Hopkins University, where he teaches a specialized music curriculum for
children aged two months to nine years.
In fact, a study led by Ellen
Winner, professor of psychology at Boston College, and Gottfried Schlaug,
professor of neurology at Beth Israel Deaconess Medical Center and Harvard
Medical School, found changes in the brain images of children who underwent 15
months of weekly music instruction and practice. The students in the study who
received music instruction had improved sound discrimination and fine motor
tasks, and brain imaging showed changes to the networks in the brain associated
with those abilities, according to the Dana Foundation, a private philanthropic
organization that supports brain research.
Research has also found a causal link between music and spatial intelligence,
which means that understanding music can help children visualize various
elements that should go together, like they would do when solving a math
“We have some pretty good data that
music instruction does reliably improve spatial-temporal skills in children
over time,” explains Pruett, who helped found the Performing Arts Medicine
Association. These skills come into play in solving multistep problems one
would encounter in architecture, engineering, math, art, gaming, and especially
working with computers.
Improved Test Scores
A study published in 2007 by Christopher Johnson, professor of music education
and music therapy at the University of Kansas, revealed that students in
elementary schools with superior music education programs scored around 22
percent higher in English and 20 percent higher in math scores on standardized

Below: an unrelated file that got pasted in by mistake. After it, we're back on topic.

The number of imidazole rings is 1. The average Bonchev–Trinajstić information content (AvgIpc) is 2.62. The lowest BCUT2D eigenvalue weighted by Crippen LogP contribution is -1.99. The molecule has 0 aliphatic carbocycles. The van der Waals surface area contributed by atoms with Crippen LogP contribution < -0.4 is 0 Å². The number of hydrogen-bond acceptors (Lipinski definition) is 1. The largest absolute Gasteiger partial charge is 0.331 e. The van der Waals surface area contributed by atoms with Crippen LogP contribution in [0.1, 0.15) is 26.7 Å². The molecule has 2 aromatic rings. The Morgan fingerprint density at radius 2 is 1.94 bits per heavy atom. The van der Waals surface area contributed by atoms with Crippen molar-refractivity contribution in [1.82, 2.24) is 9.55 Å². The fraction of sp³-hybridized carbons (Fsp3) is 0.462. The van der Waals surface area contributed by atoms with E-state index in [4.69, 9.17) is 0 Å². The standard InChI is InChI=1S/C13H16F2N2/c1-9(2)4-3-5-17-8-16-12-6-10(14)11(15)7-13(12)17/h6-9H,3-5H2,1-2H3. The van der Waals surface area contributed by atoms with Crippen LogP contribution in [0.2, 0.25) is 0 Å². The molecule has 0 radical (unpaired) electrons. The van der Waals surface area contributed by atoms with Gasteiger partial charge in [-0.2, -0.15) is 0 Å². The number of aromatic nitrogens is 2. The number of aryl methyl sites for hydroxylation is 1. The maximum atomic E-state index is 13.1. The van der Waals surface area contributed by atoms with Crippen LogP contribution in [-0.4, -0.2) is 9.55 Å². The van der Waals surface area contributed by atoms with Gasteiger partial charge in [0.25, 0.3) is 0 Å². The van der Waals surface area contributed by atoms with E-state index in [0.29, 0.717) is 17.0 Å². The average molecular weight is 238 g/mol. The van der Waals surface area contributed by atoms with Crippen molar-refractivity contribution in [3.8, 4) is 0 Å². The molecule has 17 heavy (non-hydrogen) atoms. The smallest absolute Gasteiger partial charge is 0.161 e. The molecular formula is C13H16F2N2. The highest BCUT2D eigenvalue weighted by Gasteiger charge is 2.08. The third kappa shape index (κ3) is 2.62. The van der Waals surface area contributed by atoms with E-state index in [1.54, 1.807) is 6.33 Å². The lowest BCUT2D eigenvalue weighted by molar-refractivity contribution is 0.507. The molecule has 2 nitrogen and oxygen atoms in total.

tests, compared to schools with low-quality music programs, regardless of
socioeconomic disparities among the schools or school districts. Johnson
compares the concentration that music training requires to the focus needed to
perform well on a standardized test.
Aside from test score results,
Johnson’s study highlights the positive effects that a quality music education
can have on a young child’s success. Luehrisen explains this psychological
phenomenon in two sentences: “Schools that have rigorous programs and
high-quality music and arts teachers probably have high-quality teachers in
other areas. If you have an environment where there are a lot of people doing
creative, smart, great things, joyful things, even people who aren’t doing that
have a tendency to go up and do better.”
And it doesn’t end there: along with
better performance results on concentration-based tasks, music training can
help with basic memory recall. “Formal training in music is also associated
with other cognitive strengths such as verbal recall proficiency,” Pruett says.
“People who have had formal musical training tend to be pretty good at
remembering verbal information stored in memory.”
Music can improve your child’ abilities in learning and other nonmusic tasks,
but it’s important to understand that music does not make one smarter. As
Pruett explains, the many intrinsic benefits to music education include being
disciplined, learning a skill, being part of the music world, managing
performance, being part of something you can be proud of, and even struggling
with a less than perfect teacher.
“It’s important not to oversell how
smart music can make you,” Pruett says. “Music makes your kid interesting and
happy, and smart will come later. It enriches his or her appetite for things
that bring you pleasure and for the friends you meet.”
While parents may hope that enrolling their child in a music program will make
her a better student, the primary reasons to provide your child with a musical
education should be to help them become more musical, to appreciate all aspects
of music, and to respect the process of learning an instrument or learning to
sing, which is valuable on its own merit.
“There is a massive benefit from
being musical that we don’t understand, but it’s individual. Music is for
music’s sake,” Rasmussen says. “The benefit of music education for me is about
being musical. It gives you have a better understanding of yourself. The
horizons are higher when you are involved in music,” he adds. “Your
understanding of art and the world, and how you can think and express yourself,